Stage III Hypopharyngeal Squamous Cell Carcinoma; Stage III Laryngeal Squamous Cell Carcinoma; Stage III Oral Cavity Squamous Cell Carcinoma; Stage III Oropharyngeal Squamous Cell Carcinoma; Stage IV Hypopharyngeal Squamous Cell Carcinoma; Stage IV Laryngeal Squamous Cell Carcinoma; Stage IV Oral Cavity Squamous Cell Carcinoma; Stage IV Oropharyngeal Squamous Cell Carcinoma; Stage IVA Hypopharyngeal Squamous Cell Carcinoma; Stage IVA Laryngeal Squamous Cell Carcinoma; Stage IVA Oral Cavity Squamous Cell Carcinoma; Stage IVA Oropharyngeal Squamous Cell Carcinoma; Stage IVB Hypopharyngeal Squamous Cell Carcinoma; Stage IVB Laryngeal Squamous Cell Carcinoma; Stage IVB Oral Cavity Squamous Cell Carcinoma; Stage IVB Oropharyngeal Squamous Cell Carcinoma

  2. Carboplatin and Paclitaxel With or Without Bevacizumab in Treating Patients With Stage III or Stage IV Ovarian Epithelial, Primary Peritoneal, or Fallopian Tube Cancer

    ClinicalTrials.gov

    2015-08-18

    Fallopian Tube Clear Cell Adenocarcinoma; Fallopian Tube Endometrioid Adenocarcinoma; Fallopian Tube Mucinous Adenocarcinoma; Fallopian Tube Serous Adenocarcinoma; Fallopian Tube Transitional Cell Carcinoma; Malignant Ovarian Mixed Epithelial Tumor; Ovarian Brenner Tumor; Ovarian Clear Cell Adenocarcinoma; Ovarian Endometrioid Adenocarcinoma; Ovarian Mucinous Adenocarcinoma; Ovarian Serous Adenocarcinoma; Ovarian Transitional Cell Carcinoma; Primary Peritoneal Serous Adenocarcinoma; Stage IIIA Fallopian Tube Cancer; Stage IIIA Ovarian Cancer; Stage IIIA Primary Peritoneal Cancer; Stage IIIB Fallopian Tube Cancer; Stage IIIB Ovarian Cancer; Stage IIIB Primary Peritoneal Cancer; Stage IIIC Fallopian Tube Cancer; Stage IIIC Ovarian Cancer; Stage IIIC Primary Peritoneal Cancer; Stage IV Fallopian Tube Cancer; Stage IV Ovarian Cancer; Stage IV Primary Peritoneal Cancer; Undifferentiated Fallopian Tube Carcinoma; Undifferentiated Ovarian Carcinoma

  3. Paclitaxel, Polyglutamate Paclitaxel, or Observation in Treating Patients With Stage III or Stage IV Ovarian Epithelial, Peritoneal Cancer, or Fallopian Tube Cancer

    ClinicalTrials.gov

    2016-03-17

    Fallopian Tube Clear Cell Adenocarcinoma; Fallopian Tube Endometrioid Adenocarcinoma; Fallopian Tube Mucinous Adenocarcinoma; Fallopian Tube Serous Adenocarcinoma; Fallopian Tube Transitional Cell Carcinoma; Malignant Ovarian Mixed Epithelial Tumor; Ovarian Brenner Tumor; Ovarian Clear Cell Adenocarcinoma; Ovarian Endometrioid Adenocarcinoma; Ovarian Mucinous Adenocarcinoma; Ovarian Serous Adenocarcinoma; Ovarian Transitional Cell Carcinoma; Primary Peritoneal Serous Adenocarcinoma; Stage IIIA Fallopian Tube Cancer; Stage IIIA Ovarian Cancer; Stage IIIA Primary Peritoneal Cancer; Stage IIIB Fallopian Tube Cancer; Stage IIIB Ovarian Cancer; Stage IIIB Primary Peritoneal Cancer; Stage IIIC Fallopian Tube Cancer; Stage IIIC Ovarian Cancer; Stage IIIC Primary Peritoneal Cancer; Stage IV Fallopian Tube Cancer; Stage IV Ovarian Cancer; Stage IV Primary Peritoneal Cancer; Undifferentiated Fallopian Tube Carcinoma; Undifferentiated Ovarian Carcinoma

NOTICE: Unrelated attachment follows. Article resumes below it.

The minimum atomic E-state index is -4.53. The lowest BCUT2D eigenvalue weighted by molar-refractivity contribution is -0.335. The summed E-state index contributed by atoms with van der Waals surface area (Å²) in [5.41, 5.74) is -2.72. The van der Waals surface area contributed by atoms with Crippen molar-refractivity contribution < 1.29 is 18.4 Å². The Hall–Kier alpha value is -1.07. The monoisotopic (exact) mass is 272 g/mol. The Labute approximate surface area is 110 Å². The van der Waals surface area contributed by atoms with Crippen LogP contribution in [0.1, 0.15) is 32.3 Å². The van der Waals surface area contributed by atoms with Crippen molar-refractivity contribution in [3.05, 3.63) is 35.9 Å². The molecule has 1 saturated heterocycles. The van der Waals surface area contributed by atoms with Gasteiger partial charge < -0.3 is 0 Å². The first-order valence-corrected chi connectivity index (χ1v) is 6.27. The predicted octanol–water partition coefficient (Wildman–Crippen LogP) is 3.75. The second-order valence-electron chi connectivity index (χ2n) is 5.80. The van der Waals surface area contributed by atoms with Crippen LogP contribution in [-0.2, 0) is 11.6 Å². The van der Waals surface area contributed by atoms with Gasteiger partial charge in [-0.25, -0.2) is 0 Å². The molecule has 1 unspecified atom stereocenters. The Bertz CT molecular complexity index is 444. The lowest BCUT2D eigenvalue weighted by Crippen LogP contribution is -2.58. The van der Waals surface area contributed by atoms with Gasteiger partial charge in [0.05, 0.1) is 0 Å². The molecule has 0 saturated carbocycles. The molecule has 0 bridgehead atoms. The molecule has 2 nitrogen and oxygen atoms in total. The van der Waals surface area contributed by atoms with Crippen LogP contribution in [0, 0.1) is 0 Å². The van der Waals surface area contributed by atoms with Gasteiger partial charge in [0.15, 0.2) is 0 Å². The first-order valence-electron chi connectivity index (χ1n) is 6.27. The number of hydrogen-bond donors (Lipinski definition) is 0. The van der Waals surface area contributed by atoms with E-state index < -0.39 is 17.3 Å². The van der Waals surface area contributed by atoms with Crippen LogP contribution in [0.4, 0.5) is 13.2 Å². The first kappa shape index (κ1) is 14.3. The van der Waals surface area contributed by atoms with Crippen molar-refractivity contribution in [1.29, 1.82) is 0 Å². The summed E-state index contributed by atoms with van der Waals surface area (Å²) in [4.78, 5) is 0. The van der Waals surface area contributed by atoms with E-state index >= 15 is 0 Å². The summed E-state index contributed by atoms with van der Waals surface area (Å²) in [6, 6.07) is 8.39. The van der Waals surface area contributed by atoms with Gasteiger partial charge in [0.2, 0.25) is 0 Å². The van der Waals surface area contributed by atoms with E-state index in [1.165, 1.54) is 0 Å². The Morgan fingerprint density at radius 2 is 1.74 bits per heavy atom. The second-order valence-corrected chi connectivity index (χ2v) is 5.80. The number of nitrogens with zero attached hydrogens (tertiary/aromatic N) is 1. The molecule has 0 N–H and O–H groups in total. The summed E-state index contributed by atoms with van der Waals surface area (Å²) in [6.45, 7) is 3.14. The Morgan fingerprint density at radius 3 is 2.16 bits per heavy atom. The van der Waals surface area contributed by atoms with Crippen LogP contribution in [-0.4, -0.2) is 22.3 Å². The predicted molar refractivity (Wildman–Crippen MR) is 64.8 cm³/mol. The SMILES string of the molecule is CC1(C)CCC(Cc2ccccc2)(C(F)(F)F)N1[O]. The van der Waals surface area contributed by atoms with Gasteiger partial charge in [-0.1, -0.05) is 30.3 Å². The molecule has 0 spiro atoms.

4. On- and off-exercise kinetics of cardiac output in response to cycling and walking in COPD patients with GOLD Stages I-IV.

    PubMed

    Vasilopoulou, M K; Vogiatzis, I; Nasis, I; Spetsioti, S; Cherouveim, E; Koskolou, M; Kortianou, E A; Louvaris, Z; Kaltsakas, G; Koutsoukou, A; Koulouris, N G; Alchanatis, M

    2012-05-31

    Exercise-induced dynamic hyperinflation and large intrathoracic pressure swings may compromise the normal increase in cardiac output (Q) in Chronic Obstructive Pulmonary Disease (COPD). Therefore, it is anticipated that the greater the disease severity, the greater would be the impairment in cardiac output during exercise. Eighty COPD patients (20 at each GOLD Stage) and 10 healthy age-matched individuals undertook a constant-load test on a cycle-ergometer (75% WR(peak)) and a 6min walking test (6MWT). Cardiac output was measured by bioimpedance (PhysioFlow, Enduro) to determine the mean response time at the onset of exercise (MRTon) and during recovery (MRToff). Whilst cardiac output mean response time was not different between the two exercise protocols, MRT responses during cycling were slower in GOLD Stages III and IV compared to Stages I and II (MRTon: Stage I: 45±2, Stage II: 65±3, Stage III: 90±3, Stage IV: 106±3s; MRToff: Stage I: 42±2, Stage II: 68±3, Stage III: 87±3, Stage IV: 104±3s, respectively). In conclusion, the more advanced the disease severity the more impaired is the hemodynamic response to constant-load exercise and the 6MWT, possibly reflecting greater cardiovascular impairment and/or greater physical deconditioning.

  5. Adjuvant radiotherapy for the treatment of stage IV rectal cancer after curative resection

    PubMed Central

    Kim, Min Jung; Kim, Sang Jin; Park, Sung-Chan; Kim, Dae Yong; Park, Ji Won; Ryoo, Seung-Bum; Jeong, Seung-Yong; Park, Kyu Joo; Oh, Heung Kwon; Kim, Duck-Woo; Kang, Sung-Bum; Joo, Jung Nam; Oh, Jae Hwan

    2016-01-01